Prevention Magazine . July, 2005
How to have better relationships with friends, lovers, and family.
I was teaching at a conference center in New York City several years ago. At the end of a long day, I had to pack up all my stuff and schlep it about a quarter mile to my sleeping quarters—and then bring it back to the conference room the next morning. One of the women in the class volunteered to help clean up and bring all my materials back to my room. My response was automatic: “Thank you very much. I really appreciate your kindness, but my suitcase has wheels; I can do it myself.” She burst out laughing. “Joan, this isn’t about your suitcase, it’s about accepting help. You talk so eloquently about kindness. Here I am extending it to you, and you’re turning down my gift.”
She had a point. On the independence scale, I rank right up there with the feistiest 2-year-old who puts her hands on her hips and announces, “I can do it myself!” Growing up, if I didn’t have any needs, then I didn’t have to ask for help and risk being disappointed or even humiliated. Needy people seem so vulnerable. Their happiness is dependent on others, not themselves.
Our tendency to lean toward neediness or too much independence begins when we’re babies. If all goes well, we gradually develop autonomy, an empowered sense of self-worth that is the forerunner of independence. But if your childhood was less than optimal—maybe you moved a lot, came from a dysfunctional or abusive family, or were ill—then chances are that you got stuck somewhere on the journey from dependence to independence.
One of the detours is codependence, a term that used to refer to caretakers of substance abusers; it now refers more generally to people who are themselves addicted to relationships and try to maintain them at almost any cost. Another is counterdependence, a relational style of rigid, false independence that’s like a scab over the heart. These two modes are opposite sides of the same emotional coin—scratch the surface of either and you find a small child who fears rejection, rather than a competent person who trusts herself.
My friends Diane and Steve are a classic case of codependence. They were wildly infatuated at first, but when that initial thrill was over, Diane got clingy. She wanted Steve all to herself, and like an addict, she couldn’t get enough of him. He was her emotional lifeline. When Steve wanted to be alone or spend time with friends, Diane felt rejected. She was most comfortable when Steve was by her side, giving her a lot of attention and positive strokes, but Steve felt smothered.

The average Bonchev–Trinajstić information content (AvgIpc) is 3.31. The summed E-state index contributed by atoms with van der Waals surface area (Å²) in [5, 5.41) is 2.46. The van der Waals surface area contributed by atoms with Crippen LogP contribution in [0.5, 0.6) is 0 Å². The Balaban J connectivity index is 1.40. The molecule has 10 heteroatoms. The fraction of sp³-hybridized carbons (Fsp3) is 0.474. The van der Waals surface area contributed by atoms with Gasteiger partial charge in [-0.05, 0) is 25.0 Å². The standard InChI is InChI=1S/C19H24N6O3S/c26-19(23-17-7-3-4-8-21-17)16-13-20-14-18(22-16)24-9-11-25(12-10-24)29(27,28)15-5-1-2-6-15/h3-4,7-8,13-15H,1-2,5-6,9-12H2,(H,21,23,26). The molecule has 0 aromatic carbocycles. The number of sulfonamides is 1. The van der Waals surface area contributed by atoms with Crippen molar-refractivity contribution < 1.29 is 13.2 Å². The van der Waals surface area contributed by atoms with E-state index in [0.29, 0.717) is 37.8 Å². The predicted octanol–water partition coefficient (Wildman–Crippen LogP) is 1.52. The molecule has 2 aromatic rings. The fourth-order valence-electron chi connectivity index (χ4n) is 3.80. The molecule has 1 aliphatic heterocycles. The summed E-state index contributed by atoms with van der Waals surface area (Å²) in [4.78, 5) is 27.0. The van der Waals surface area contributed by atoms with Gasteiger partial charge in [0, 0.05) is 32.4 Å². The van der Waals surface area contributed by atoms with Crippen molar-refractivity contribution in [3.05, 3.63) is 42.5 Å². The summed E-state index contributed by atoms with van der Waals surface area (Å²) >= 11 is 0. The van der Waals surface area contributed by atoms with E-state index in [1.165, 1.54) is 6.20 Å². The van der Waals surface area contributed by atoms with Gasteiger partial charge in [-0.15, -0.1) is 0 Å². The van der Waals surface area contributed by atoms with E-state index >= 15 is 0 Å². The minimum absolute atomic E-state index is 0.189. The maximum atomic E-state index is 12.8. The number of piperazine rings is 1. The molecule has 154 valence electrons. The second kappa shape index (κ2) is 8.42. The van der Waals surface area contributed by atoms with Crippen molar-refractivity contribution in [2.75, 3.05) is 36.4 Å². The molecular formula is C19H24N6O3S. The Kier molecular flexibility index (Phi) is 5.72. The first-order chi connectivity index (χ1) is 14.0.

Most of us aren’t so aloof we can’t maintain intimate relationships. Nor are we like the superneedy who are forever feeling slighted and abandoned, adrift on their own raft of disillusionment and pain. Like me, you’re probably somewhere in the middle, trying your best to balance giving and receiving. Here’s some advice on doing just that in romance, friendship, and family life.
If You Tend Toward Neediness
Phone, e-mail, or write just to say hi and ask how the other person is doing. Resist the urge to complain or ask for anything, including a get-together. If you tend to engage in joined-at-the-hip behavior with a friend, partner, or family member, try to spend a little less time together—and then keep your phone and e-mail conversations short. Most people dread long conversations that are hard to terminate. Time goes by fast, so use your watch. Finally, be honest and to the point, and never use a third party to pass along a message that you don’t want to deliver yourself. (Diane, for example, often conveyed her fears through Steve’s teenage son.) That seems manipulative and turns people off.
If You’re Generally Too Independent
It’s important to monitor your resentment level in relationships and realize that you don’t always know what’s best for someone else. In my 20s and 30s, I tended to collect needy, dependent friends. They made me feel useful and in control.
At that time, I’d never heard the word codependent, but I learned it means you lose yourself in other people’s problems, suffering from the fatal illusion that you can fix their lives. The result is that you end up feeling used, resentful, and exhausted because you’re powerless to change anyone’s life other than your own.
Another tip for the superindependent: Ask for what you need. And because asking for help doesn’t come easily for you, practice. If you begin a sentence with, “Hey, I need your help…” it makes people feel appreciated and valued. Finally, try to accept all compliments, gifts, and offers of help with grace and appreciation. Automatically deflecting them dishonors the giver.
Relationships, like romances, are mirrors of your place on the journey to inter-dependence. If you notice that you’re in a lot of codependent relationships, that’s a good indication that you need to heal your own dependency needs. Intimacy is based on being honest about what you’re feeling, moment by moment, without judgment. When you know what you need, you can either give it to yourself or ask for it. When you’re present to another person, you no longer have to rescue them. That’s called interdependence, the place where two centered people meet in an honest, loving relationship.
You’re an interdependent woman if you can…
- Enjoy spending time alone.
- Ask for help when you need it.
- Receive gifts graciously.
- Be mindful (and unafraid) of even unpleasant emotions.
- Comfort yourself when you’re feeling anxious or down.
- Tell the truth, even if you think someone won’t like it.
- Encourage and inspire through your example.